Has Google ever hired someone in their 40s as a software engineer?

Updated on : December 8, 2021 by Cameron Harper



Has Google ever hired someone in their 40s as a software engineer?

Yes. I follow one of them.

John L. Miller

Of course, you are too old to join those companies. Do you think they are going to hire you walking with gray hair, a cane and asking when it's nap time? Do you think they want to be around someone who has to go to the bathroom more than twice a day? Friend, you are a fossil. It is time to think about retirement. Coding skill starts to decline around 35. How are you going to work 12 hours a day and on weekends with your wife and kids? Brother, you don't know that no one at FB, MSFT, Google, and Apple has kids, do you? If you do, you get fired (it's part of the deal when you get hired). Do you think someone there will want?

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Of course, you are too old to join those companies. Do you think they are going to hire you walking with gray hair, a cane and asking when it's nap time? Do you think they want to be around someone who has to go to the bathroom more than twice a day? Friend, you are a fossil. It is time to think about retirement. Coding skill starts to decline around 35. How are you going to work 12 hours a day and on weekends with your wife and kids? Brother, you don't know that no one at FB, MSFT, Google, and Apple has kids, do you? If you do, you get fired (it's part of the deal when you get hired). You think everyone will want to hear about your family and your boring life when what you should be doing is programming, having fun, and traveling the world to find your zen. Code, curls and girls === life. And what about all the free food and sodas that you can't take advantage of because you have to eat healthy because of your age? You'll be a social outcast if you don't live off French fries, ramen, chocolate, soda, protein drinks, and Soylent. Do you drink brah? Do you even play binary beer pong? How are you going to swallow those beers with your 35 year old liver? I bet that organ is on life support at such an old age. You also can't drink 10 Red Bulls a day, as you probably have diabetes. Even if he was hired, I doubt he has the respect of his colleagues (who will be 29 years old at the most). How are you going to communicate with them unless you have WhatsApp, Snapchat, and an Instagram account? Do you think they will accept you and your outdated Facebook account? By the way, you have a Tesla, truth? I can't drive to work without one of those. Don't set out to be a loser. Step aside and let 23 year olds code and code frequently as you go 127.0.0.1.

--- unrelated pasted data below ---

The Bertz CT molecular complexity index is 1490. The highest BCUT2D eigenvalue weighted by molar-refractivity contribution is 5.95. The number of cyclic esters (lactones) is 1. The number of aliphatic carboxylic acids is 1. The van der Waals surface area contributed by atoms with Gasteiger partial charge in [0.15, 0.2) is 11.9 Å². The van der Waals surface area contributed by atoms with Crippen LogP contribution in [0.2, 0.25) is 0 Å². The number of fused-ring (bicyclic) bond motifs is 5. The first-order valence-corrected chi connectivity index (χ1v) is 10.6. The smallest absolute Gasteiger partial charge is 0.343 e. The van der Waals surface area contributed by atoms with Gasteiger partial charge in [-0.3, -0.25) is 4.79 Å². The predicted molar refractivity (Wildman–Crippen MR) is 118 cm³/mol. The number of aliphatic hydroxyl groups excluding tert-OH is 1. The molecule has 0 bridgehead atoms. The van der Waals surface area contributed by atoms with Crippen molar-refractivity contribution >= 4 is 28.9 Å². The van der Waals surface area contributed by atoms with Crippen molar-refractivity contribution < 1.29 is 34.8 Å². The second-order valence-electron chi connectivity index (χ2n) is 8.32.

Please ignore the previous paragraph.

No, you are not too old to work in those places at 35. You will be fine at 35. You will probably be fine until 60 working in those companies. You can work anywhere, anytime, and at any age (although you may have to deal with some age discrimination). Just stay healthy, learn things, and find someone to settle down with. That is practically life. FYI, I am 30 years old and I am still a software engineer at MSFT.

Warning: I wouldn't consider myself older (I'm 40), but my age is usually in the "upper end" on any team I've worked with at Google. I am currently the second oldest person on my team. There are some people who appear to be over 50 in my immediate neighborhood, and at least one over 60 (hard to tell, I don't usually ask people about their age).

tl; dr: there is no age discrimination on Google and there are no limits.

I don't think there is age discrimination per se at Google. I've never seen someone get bullied, excluded from an interesting project, or lose a promotion because of their age. There is definitely no limit, if you pass the ba